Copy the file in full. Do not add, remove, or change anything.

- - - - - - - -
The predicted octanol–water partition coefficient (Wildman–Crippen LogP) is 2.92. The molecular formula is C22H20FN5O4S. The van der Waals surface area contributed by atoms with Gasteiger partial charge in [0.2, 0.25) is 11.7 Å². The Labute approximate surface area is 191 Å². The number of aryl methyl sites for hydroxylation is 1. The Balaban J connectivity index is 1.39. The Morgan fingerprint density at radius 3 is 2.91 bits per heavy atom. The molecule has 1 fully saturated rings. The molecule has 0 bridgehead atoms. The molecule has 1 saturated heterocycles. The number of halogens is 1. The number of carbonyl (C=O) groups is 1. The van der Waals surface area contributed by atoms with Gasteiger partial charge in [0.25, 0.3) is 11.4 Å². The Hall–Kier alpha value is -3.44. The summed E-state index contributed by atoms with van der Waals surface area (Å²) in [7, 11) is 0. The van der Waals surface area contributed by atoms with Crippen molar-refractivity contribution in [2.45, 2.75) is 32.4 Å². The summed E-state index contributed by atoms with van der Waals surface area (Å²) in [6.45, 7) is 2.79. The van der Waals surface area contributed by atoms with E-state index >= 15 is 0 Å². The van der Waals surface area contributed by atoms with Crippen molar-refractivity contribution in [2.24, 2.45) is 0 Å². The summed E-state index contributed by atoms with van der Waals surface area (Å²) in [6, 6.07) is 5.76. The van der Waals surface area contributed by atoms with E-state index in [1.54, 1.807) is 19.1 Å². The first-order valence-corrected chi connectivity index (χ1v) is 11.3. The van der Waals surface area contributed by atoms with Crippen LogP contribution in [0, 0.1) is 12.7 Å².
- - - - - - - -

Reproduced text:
The predicted octanol–water partition coefficient (Wildman–Crippen LogP) is 2.92. The molecular formula is C22H20FN5O4S. The van der Waals surface area contributed by atoms with Gasteiger partial charge in [0.2, 0.25) is 11.7 Å². The Labute approximate surface area is 191 Å². The number of aryl methyl sites for hydroxylation is 1. The Balaban J connectivity index is 1.39. The Morgan fingerprint density at radius 3 is 2.91 bits per heavy atom. The molecule has 1 fully saturated rings. The molecule has 0 bridgehead atoms. The molecule has 1 saturated heterocycles. The number of halogens is 1. The number of carbonyl (C=O) groups is 1. The van der Waals surface area contributed by atoms with Gasteiger partial charge in [0.25, 0.3) is 11.4 Å². The Hall–Kier alpha value is -3.44. The summed E-state index contributed by atoms with van der Waals surface area (Å²) in [7, 11) is 0. The van der Waals surface area contributed by atoms with Crippen molar-refractivity contribution in [2.45, 2.75) is 32.4 Å². The summed E-state index contributed by atoms with van der Waals surface area (Å²) in [6.45, 7) is 2.79. The van der Waals surface area contributed by atoms with E-state index >= 15 is 0 Å². The van der Waals surface area contributed by atoms with Crippen molar-refractivity contribution in [2.24, 2.45) is 0 Å². The summed E-state index contributed by atoms with van der Waals surface area (Å²) in [6, 6.07) is 5.76. The van der Waals surface area contributed by atoms with E-state index in [1.54, 1.807) is 19.1 Å². The first-order valence-corrected chi connectivity index (χ1v) is 11.3. The van der Waals surface area contributed by atoms with Crippen LogP contribution in [0, 0.1) is 12.7 Å².